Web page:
Lately, I've been working on a project compiling a list of all the active military spouse blogs on the internet. What this means is that I've spent many hours looking at blogs.
Hundreds and hundreds of blogs.
For the most part, it's great seeing and reading what military spouses all around the world are posting. But dozens of the URLs I've clicked on, many for blogs whose very names were about the writer being in love with someone in the military, had final posts that said something like this: "I won't be posting here anymore because we've decided to get divorced."
So, trigger warning: This column is about divorce.
Having written online about marriage for nearly a decade, I know that some of you are going to hate what I have to say. I know that many of you will think, That could never happen to me.
And then you will mentally scroll through all the reasons why you think it could never happen to you. And that's absolutely fine. In fact, that's great.
It would be horrible if you thought it could happen to you. If your marriage is strong, you're happy, your spouse seems happy, and life seems good, you shouldn't be sitting around waiting for the other shoe to drop.
Between one-third and one-half of all American marriages will end in divorce. The divorce rate is roughly the same for military couples, by the way, which is an encouraging improvement from a few years ago.
Still, that means that one-third or more of the Must-Have Parents reading this column, who have made a choice to take on a larger share of parenting responsibilities in order to support their spouse's demanding career, will not stay married to that spouse.
And that means that one-third to one-half of the people reading this column will have to support their own household after months or years of putting their career on pause.
People get divorced for all kinds of reasons -- and sometimes those reasons are very good ones. I'm not going to opine on divorce here, but I will opine on preparedness.
When we talk about the so-called wage gap in America -- how American women typically earn less than men doing the same job -- a frequently cited reason for the gap is that women are more likely to accept less demanding jobs or to step off the career path entirely in order to raise children.
And it's not just women. Studies in Norway (where paternity leave is common) have shown that men who take just four months off from work in order to spend time with an infant see their earnings drop for at least the next five years.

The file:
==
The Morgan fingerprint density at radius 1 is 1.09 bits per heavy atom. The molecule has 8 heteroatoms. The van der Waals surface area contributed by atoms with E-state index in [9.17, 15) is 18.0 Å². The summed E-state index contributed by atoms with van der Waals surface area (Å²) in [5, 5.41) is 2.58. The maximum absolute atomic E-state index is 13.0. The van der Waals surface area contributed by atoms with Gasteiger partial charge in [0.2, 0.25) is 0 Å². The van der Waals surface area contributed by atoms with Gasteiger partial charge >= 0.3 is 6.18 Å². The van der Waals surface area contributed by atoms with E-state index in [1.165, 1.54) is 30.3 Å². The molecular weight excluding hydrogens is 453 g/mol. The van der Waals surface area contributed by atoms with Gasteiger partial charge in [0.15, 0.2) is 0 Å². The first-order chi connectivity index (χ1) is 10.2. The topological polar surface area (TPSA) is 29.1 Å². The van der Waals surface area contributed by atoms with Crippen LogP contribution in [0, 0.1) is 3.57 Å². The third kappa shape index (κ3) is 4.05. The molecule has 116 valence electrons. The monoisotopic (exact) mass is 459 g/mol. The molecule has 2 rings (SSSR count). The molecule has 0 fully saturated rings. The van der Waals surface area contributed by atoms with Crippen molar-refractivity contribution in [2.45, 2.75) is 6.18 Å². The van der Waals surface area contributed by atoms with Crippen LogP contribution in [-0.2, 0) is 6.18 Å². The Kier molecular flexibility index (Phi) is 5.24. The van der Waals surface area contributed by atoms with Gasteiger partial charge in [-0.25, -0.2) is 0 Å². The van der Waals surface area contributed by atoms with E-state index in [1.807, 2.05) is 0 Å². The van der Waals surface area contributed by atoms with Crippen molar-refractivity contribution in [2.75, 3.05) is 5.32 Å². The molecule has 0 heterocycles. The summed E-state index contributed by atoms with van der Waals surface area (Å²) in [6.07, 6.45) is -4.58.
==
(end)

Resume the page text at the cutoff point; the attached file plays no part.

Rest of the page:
Becoming an MHP puts you in a vulnerable earning and career development position. There's just no way around that. Your former peers will be advancing while you are parenting. For many reading this, people who don't plan on ever being the primary wage earner in their home again, that may not matter.
But life doesn't always, or even often, happen according to plan.
So, while you're MHPing, look for freelance opportunities in your field. Not only will these earn you some money and help you stay current, they'll give you something to put on your resume.
If yours is not a field where freelancing is possible, look for volunteer opportunities in your field.
That last part is vital. Volunteering is great. Volunteering is awesome. Volunteers make the world a much better place. But you aren't likely to reap much personal benefit (aside from feeling great about your efforts) if you aren't doing volunteer work that is related to your career field.
Volunteering in your field, however, will expose you to current trends and developments, and you'll get networking opportunities with people who may someday hire you, refer you, or write a reference for you.
To put an even finer point on it, it's wonderful to help out at your kids' school, but that volunteer experience is likely to help you land a job only if your desired job is in education.
It's great to volunteer at your church, or to pick up litter, or feed the homeless -- and please, continue doing all of those things! -- but if those specific areas aren't related to a field you want to work in, you should carve out additional time to donate to causes related to your profession.
It's important for everyone to have options.
If your MHP status means that you've left the full-time workforce, it's important -- essential even -- for you to stay connected to what is happening in your field.
Technology changes fast. If you aren't up to speed on the current software and developments, you'll find it extremely difficult to jump back into work when you want or need to work again.